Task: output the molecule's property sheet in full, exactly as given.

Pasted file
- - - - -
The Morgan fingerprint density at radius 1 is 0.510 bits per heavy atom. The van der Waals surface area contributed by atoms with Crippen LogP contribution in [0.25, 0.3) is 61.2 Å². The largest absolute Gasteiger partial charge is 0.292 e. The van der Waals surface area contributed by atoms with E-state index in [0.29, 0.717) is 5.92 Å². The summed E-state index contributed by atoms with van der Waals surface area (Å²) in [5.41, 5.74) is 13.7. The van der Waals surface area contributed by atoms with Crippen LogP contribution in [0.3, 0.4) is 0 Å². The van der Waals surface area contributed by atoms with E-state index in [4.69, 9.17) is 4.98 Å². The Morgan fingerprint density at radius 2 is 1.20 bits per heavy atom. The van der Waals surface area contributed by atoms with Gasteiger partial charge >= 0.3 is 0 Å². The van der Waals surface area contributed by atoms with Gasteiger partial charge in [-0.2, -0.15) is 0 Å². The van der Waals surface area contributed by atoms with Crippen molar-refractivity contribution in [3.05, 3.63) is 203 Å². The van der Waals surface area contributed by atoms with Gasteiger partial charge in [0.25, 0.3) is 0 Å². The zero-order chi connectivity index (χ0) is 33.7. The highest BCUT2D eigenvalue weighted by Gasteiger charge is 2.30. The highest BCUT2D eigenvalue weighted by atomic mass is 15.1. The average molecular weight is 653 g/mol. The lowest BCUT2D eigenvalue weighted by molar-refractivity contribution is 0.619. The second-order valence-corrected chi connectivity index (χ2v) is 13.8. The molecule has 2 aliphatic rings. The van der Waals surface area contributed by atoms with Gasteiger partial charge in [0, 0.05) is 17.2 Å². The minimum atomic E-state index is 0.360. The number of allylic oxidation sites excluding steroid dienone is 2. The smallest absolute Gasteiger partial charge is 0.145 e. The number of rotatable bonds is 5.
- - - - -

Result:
The Morgan fingerprint density at radius 1 is 0.510 bits per heavy atom. The van der Waals surface area contributed by atoms with Crippen LogP contribution in [0.25, 0.3) is 61.2 Å². The largest absolute Gasteiger partial charge is 0.292 e. The van der Waals surface area contributed by atoms with E-state index in [0.29, 0.717) is 5.92 Å². The summed E-state index contributed by atoms with van der Waals surface area (Å²) in [5.41, 5.74) is 13.7. The van der Waals surface area contributed by atoms with Crippen LogP contribution in [0.3, 0.4) is 0 Å². The van der Waals surface area contributed by atoms with E-state index in [4.69, 9.17) is 4.98 Å². The Morgan fingerprint density at radius 2 is 1.20 bits per heavy atom. The van der Waals surface area contributed by atoms with Gasteiger partial charge >= 0.3 is 0 Å². The van der Waals surface area contributed by atoms with Gasteiger partial charge in [-0.2, -0.15) is 0 Å². The van der Waals surface area contributed by atoms with Crippen molar-refractivity contribution in [3.05, 3.63) is 203 Å². The van der Waals surface area contributed by atoms with Gasteiger partial charge in [0.25, 0.3) is 0 Å². The zero-order chi connectivity index (χ0) is 33.7. The highest BCUT2D eigenvalue weighted by Gasteiger charge is 2.30. The highest BCUT2D eigenvalue weighted by atomic mass is 15.1. The average molecular weight is 653 g/mol. The lowest BCUT2D eigenvalue weighted by molar-refractivity contribution is 0.619. The second-order valence-corrected chi connectivity index (χ2v) is 13.8. The molecule has 2 aliphatic rings. The van der Waals surface area contributed by atoms with Gasteiger partial charge in [0, 0.05) is 17.2 Å². The minimum atomic E-state index is 0.360. The number of allylic oxidation sites excluding steroid dienone is 2. The smallest absolute Gasteiger partial charge is 0.145 e. The number of rotatable bonds is 5.